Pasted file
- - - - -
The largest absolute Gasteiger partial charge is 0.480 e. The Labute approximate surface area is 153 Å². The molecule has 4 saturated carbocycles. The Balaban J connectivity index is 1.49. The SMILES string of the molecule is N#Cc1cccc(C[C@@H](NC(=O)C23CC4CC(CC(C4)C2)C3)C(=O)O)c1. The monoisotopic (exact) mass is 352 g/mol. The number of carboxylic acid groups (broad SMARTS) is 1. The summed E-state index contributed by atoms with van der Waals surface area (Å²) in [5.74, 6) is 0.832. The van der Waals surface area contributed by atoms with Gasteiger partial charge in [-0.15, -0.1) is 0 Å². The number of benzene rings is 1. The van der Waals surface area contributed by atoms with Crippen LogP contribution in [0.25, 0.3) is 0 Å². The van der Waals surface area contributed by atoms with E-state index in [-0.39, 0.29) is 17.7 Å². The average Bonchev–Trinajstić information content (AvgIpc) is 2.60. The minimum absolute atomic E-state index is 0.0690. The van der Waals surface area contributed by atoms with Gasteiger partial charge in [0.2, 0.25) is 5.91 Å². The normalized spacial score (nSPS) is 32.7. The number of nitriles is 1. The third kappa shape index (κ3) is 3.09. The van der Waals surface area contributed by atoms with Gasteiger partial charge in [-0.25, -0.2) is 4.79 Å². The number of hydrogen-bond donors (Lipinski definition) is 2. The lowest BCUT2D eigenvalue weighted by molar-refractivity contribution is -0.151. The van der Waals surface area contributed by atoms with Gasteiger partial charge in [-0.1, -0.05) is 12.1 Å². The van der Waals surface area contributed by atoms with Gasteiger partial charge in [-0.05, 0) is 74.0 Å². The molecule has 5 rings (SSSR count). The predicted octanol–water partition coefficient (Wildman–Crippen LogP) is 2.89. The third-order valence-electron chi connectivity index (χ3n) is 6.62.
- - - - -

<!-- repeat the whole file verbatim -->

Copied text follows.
The largest absolute Gasteiger partial charge is 0.480 e. The Labute approximate surface area is 153 Å². The molecule has 4 saturated carbocycles. The Balaban J connectivity index is 1.49. The SMILES string of the molecule is N#Cc1cccc(C[C@@H](NC(=O)C23CC4CC(CC(C4)C2)C3)C(=O)O)c1. The monoisotopic (exact) mass is 352 g/mol. The number of carboxylic acid groups (broad SMARTS) is 1. The summed E-state index contributed by atoms with van der Waals surface area (Å²) in [5.74, 6) is 0.832. The van der Waals surface area contributed by atoms with Gasteiger partial charge in [-0.15, -0.1) is 0 Å². The number of benzene rings is 1. The van der Waals surface area contributed by atoms with Crippen LogP contribution in [0.25, 0.3) is 0 Å². The van der Waals surface area contributed by atoms with E-state index in [-0.39, 0.29) is 17.7 Å². The average Bonchev–Trinajstić information content (AvgIpc) is 2.60. The minimum absolute atomic E-state index is 0.0690. The van der Waals surface area contributed by atoms with Gasteiger partial charge in [0.2, 0.25) is 5.91 Å². The normalized spacial score (nSPS) is 32.7. The number of nitriles is 1. The third kappa shape index (κ3) is 3.09. The van der Waals surface area contributed by atoms with Gasteiger partial charge in [-0.25, -0.2) is 4.79 Å². The number of hydrogen-bond donors (Lipinski definition) is 2. The lowest BCUT2D eigenvalue weighted by molar-refractivity contribution is -0.151. The van der Waals surface area contributed by atoms with Gasteiger partial charge in [-0.1, -0.05) is 12.1 Å². The van der Waals surface area contributed by atoms with Gasteiger partial charge in [-0.05, 0) is 74.0 Å². The molecule has 5 rings (SSSR count). The predicted octanol–water partition coefficient (Wildman–Crippen LogP) is 2.89. The third-order valence-electron chi connectivity index (χ3n) is 6.62.